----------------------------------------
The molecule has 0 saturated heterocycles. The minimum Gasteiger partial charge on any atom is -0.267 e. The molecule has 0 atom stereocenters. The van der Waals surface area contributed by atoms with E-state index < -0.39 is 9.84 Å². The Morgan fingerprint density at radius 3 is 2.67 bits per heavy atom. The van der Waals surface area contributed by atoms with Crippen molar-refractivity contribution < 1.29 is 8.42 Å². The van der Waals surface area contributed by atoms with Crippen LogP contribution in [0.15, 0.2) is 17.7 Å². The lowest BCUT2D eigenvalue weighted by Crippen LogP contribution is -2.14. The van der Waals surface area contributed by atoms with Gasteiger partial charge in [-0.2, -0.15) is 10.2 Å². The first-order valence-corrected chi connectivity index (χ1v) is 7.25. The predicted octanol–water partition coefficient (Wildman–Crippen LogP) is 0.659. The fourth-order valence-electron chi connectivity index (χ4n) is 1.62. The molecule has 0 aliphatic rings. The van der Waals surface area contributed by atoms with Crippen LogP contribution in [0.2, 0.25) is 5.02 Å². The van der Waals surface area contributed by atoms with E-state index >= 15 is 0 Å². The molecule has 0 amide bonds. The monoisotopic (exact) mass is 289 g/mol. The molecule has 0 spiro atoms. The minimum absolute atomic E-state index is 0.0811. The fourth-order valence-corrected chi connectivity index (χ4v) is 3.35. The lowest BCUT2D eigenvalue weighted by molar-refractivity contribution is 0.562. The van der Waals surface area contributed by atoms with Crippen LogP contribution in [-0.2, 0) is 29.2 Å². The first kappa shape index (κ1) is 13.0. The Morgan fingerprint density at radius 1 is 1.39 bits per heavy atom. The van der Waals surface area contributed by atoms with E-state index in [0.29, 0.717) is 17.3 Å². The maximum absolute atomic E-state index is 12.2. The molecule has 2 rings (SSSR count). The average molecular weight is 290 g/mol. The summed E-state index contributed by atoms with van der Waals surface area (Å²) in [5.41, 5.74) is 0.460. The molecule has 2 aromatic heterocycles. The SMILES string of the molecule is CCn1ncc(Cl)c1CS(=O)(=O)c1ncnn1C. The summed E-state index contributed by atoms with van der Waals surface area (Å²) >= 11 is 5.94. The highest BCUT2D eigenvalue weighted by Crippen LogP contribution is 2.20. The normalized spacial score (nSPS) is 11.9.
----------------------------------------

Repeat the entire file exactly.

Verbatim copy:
The molecule has 0 saturated heterocycles. The minimum Gasteiger partial charge on any atom is -0.267 e. The molecule has 0 atom stereocenters. The van der Waals surface area contributed by atoms with E-state index < -0.39 is 9.84 Å². The Morgan fingerprint density at radius 3 is 2.67 bits per heavy atom. The van der Waals surface area contributed by atoms with Crippen molar-refractivity contribution < 1.29 is 8.42 Å². The van der Waals surface area contributed by atoms with Crippen LogP contribution in [0.15, 0.2) is 17.7 Å². The lowest BCUT2D eigenvalue weighted by Crippen LogP contribution is -2.14. The van der Waals surface area contributed by atoms with Gasteiger partial charge in [-0.2, -0.15) is 10.2 Å². The first-order valence-corrected chi connectivity index (χ1v) is 7.25. The predicted octanol–water partition coefficient (Wildman–Crippen LogP) is 0.659. The fourth-order valence-electron chi connectivity index (χ4n) is 1.62. The molecule has 0 aliphatic rings. The van der Waals surface area contributed by atoms with Crippen LogP contribution in [0.2, 0.25) is 5.02 Å². The van der Waals surface area contributed by atoms with E-state index >= 15 is 0 Å². The molecule has 0 amide bonds. The monoisotopic (exact) mass is 289 g/mol. The molecule has 0 spiro atoms. The minimum absolute atomic E-state index is 0.0811. The fourth-order valence-corrected chi connectivity index (χ4v) is 3.35. The lowest BCUT2D eigenvalue weighted by molar-refractivity contribution is 0.562. The van der Waals surface area contributed by atoms with Crippen LogP contribution in [-0.2, 0) is 29.2 Å². The first kappa shape index (κ1) is 13.0. The Morgan fingerprint density at radius 1 is 1.39 bits per heavy atom. The van der Waals surface area contributed by atoms with E-state index in [0.29, 0.717) is 17.3 Å². The maximum absolute atomic E-state index is 12.2. The molecule has 2 rings (SSSR count). The average molecular weight is 290 g/mol. The summed E-state index contributed by atoms with van der Waals surface area (Å²) in [5.41, 5.74) is 0.460. The molecule has 2 aromatic heterocycles. The SMILES string of the molecule is CCn1ncc(Cl)c1CS(=O)(=O)c1ncnn1C. The summed E-state index contributed by atoms with van der Waals surface area (Å²) >= 11 is 5.94. The highest BCUT2D eigenvalue weighted by Crippen LogP contribution is 2.20. The normalized spacial score (nSPS) is 11.9.